In sum, transaction costs account for about 30%-50% of momentum returns. Despite these high costs, the main finding of momentum profitability survives and, hence, needs a different explanation. There are three limits to arbitrage which contribute to such an explanation.

Limits to arbitrage

First, in contrast to the overwhelming long-run profitability of momentum trading there is significant short-run variation in profitability. This is demonstrated in Figure 2, where returns to a standard momentum strategy are plotted over time without considering transaction costs.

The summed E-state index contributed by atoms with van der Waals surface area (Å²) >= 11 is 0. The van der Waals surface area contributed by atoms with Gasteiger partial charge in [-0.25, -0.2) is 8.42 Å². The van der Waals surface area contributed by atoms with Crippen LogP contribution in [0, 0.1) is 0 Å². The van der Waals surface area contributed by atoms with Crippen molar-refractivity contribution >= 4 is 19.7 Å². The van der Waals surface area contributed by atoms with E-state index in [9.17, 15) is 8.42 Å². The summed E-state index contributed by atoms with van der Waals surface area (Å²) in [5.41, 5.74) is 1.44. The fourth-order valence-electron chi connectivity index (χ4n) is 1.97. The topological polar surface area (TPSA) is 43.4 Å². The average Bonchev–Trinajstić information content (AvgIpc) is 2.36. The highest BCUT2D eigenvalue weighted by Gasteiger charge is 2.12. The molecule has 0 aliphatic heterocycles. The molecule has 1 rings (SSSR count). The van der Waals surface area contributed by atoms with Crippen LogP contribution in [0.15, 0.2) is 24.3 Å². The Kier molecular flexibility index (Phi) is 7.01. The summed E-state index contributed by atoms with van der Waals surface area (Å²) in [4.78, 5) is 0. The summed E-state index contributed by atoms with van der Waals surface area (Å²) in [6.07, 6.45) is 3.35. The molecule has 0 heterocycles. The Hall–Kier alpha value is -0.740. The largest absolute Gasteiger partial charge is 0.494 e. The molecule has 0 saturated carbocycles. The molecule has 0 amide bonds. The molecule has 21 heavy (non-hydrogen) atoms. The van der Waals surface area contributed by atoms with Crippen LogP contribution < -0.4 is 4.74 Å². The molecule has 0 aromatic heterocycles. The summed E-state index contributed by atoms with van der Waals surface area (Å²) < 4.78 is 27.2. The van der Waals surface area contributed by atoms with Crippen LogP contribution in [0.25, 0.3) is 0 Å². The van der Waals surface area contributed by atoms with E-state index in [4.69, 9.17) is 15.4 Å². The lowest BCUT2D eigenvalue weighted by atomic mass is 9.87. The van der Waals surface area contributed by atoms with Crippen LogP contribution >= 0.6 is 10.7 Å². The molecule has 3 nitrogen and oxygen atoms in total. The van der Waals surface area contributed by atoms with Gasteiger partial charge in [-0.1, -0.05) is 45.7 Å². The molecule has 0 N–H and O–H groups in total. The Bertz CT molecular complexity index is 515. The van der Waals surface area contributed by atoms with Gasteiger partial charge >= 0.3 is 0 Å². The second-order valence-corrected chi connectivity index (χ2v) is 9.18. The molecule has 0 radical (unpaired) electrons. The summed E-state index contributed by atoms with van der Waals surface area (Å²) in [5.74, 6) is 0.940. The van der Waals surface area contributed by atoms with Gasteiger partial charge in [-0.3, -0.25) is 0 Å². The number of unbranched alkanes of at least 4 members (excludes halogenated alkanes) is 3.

In order to make the case more realistic we show the average profitability over three-year moving windows. It is clear from Figure 2 that gross returns can be disappointing over years and that additionally considering transaction costs will produce extended periods of negative returns to momentum trading. As a three-year window is often seen as the maximum period an unsuccessful asset manager can survive, the application of currency momentum trading is clearly risky from this point of view.

Figure 2. Rolling momentum profits